Another difference that might possibly make network executives reluctant is that the source of Dr. Cook's Garden comes not from real life or a well-known franchise. It's an adaptation of a stage play originally written by Ira Levin, the playwright/novelist behind well-known works like Rosemary's Baby, The Stepford Wives, and Deathtrap. Its small-town setting and a central character having a secret murderous agenda are elements you can find in these and others of his works. In this case, the setting is Greenfield, another small town somewhere in the heartland where life is perfect for all its citizens, where for the longest time there has been no crime and even no overbearing citizens - at least, overbearing citizens that hung around for a long time. The most beloved citizen of the small town is Leonard Cook (Crosby), the hard-working town doctor who even in his advanced age goes all-out for the citizens, from making house calls to help the town council get a new school built for the children. Former resident of the town Jim (played by soap opera star Frank Converse), who has recently graduated from medical school, one day returns to see his old mentor, and after so many years away he is especially struck by the town's transformation into a kind of paradise. However, he is also struck by some peculiar things the in-heaven citizens seem blind to - such as the fact that all Greenfield's "problem" citizens for the past few years have died from various ailments, and that the doctor has mysteriously marked all their files with the letter "R". As well, just days earlier the one person who did bring up these mysterious deaths to the doctor happened to die from a heart attack the subsequent day.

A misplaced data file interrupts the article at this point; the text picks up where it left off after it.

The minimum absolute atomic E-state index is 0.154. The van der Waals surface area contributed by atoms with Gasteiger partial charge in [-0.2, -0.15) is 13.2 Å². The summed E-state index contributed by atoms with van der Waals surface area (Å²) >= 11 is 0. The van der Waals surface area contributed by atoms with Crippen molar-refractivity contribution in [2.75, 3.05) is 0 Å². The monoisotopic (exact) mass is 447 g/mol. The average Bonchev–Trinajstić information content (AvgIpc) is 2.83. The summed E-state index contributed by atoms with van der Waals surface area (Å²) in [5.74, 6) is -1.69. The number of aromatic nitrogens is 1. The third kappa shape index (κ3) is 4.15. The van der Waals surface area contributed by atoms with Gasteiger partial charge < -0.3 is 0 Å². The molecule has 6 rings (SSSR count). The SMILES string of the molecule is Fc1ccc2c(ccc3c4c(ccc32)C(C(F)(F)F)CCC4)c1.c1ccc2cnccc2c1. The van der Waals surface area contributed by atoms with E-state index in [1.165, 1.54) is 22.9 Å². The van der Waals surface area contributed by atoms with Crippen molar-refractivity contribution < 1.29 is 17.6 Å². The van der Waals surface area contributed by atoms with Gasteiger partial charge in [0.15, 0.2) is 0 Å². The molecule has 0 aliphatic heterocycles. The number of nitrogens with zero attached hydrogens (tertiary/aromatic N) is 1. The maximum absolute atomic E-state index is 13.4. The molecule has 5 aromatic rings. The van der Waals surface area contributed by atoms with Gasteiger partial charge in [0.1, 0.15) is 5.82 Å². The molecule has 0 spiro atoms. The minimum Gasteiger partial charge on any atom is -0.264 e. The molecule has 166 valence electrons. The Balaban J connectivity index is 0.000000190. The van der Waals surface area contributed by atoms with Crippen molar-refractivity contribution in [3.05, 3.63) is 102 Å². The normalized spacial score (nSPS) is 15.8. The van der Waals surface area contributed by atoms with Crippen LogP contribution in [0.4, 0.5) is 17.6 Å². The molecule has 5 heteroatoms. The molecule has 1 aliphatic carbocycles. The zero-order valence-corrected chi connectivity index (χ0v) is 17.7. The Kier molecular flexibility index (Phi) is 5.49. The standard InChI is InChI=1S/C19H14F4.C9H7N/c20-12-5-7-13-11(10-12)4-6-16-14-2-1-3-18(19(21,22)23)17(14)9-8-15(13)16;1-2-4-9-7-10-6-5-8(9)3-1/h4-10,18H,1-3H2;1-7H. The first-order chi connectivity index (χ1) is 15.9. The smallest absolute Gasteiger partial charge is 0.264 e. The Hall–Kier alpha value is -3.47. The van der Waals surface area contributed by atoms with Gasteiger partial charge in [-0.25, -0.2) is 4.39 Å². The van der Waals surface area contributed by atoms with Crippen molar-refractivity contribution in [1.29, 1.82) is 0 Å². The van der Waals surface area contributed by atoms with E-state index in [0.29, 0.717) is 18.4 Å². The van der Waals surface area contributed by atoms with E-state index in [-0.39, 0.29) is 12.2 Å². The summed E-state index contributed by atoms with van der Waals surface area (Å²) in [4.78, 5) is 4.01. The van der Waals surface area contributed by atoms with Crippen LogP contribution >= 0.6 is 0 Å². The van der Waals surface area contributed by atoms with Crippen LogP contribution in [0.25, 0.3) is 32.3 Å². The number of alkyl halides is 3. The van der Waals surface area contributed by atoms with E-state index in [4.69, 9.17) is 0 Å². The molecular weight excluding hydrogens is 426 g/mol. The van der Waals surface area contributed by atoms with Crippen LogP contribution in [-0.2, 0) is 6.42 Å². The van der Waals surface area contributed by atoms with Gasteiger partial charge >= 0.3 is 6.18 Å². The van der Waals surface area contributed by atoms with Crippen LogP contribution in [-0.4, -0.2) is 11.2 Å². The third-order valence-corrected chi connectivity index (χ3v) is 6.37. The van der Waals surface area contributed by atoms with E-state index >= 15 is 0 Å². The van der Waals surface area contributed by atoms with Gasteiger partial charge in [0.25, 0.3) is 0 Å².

It's pretty easy to figure out what is going on long before Jim gets some substantial evidence on his hands. Still, I wish they had at least tried to throw in even just a little bit of doubt, so that in the back of our minds we might be thinking that maybe, just maybe, there will be something we haven't counted on. However, Awww... isn't that the sweetest-looking mass murderer you've ever seen?the fact that in the first few minutes Dr. Cook pulls out a sinister-looking syringe when he is alone with the suddenly ill person who had noticed the deaths the previous day - and we then immediately cut to a new scene where the ill person has been dead for a few minutes - well, this kind of spoils the game a little for the audience. It also doesn't help that just before Dr. Cook gets to the ill patient's house, we see a short sequences where he grab his chest in pain, and struggles to take a heart pill; upon seeing that, I think it's safe to say almost anyone watching will immediately guess what, more or less, will happen to Dr. Cook at the end of the movie. And from that guess, they will be able to confidently conclude that just before the expected happens to Dr. Cook, he will be involved in some kind of big struggle with someone else, one on such a grand scale that it will involve an extremely unconvincing stunt double substituting for Crosby for all the shots involving the doctor doing all of this rolling around and using improvisational weapons.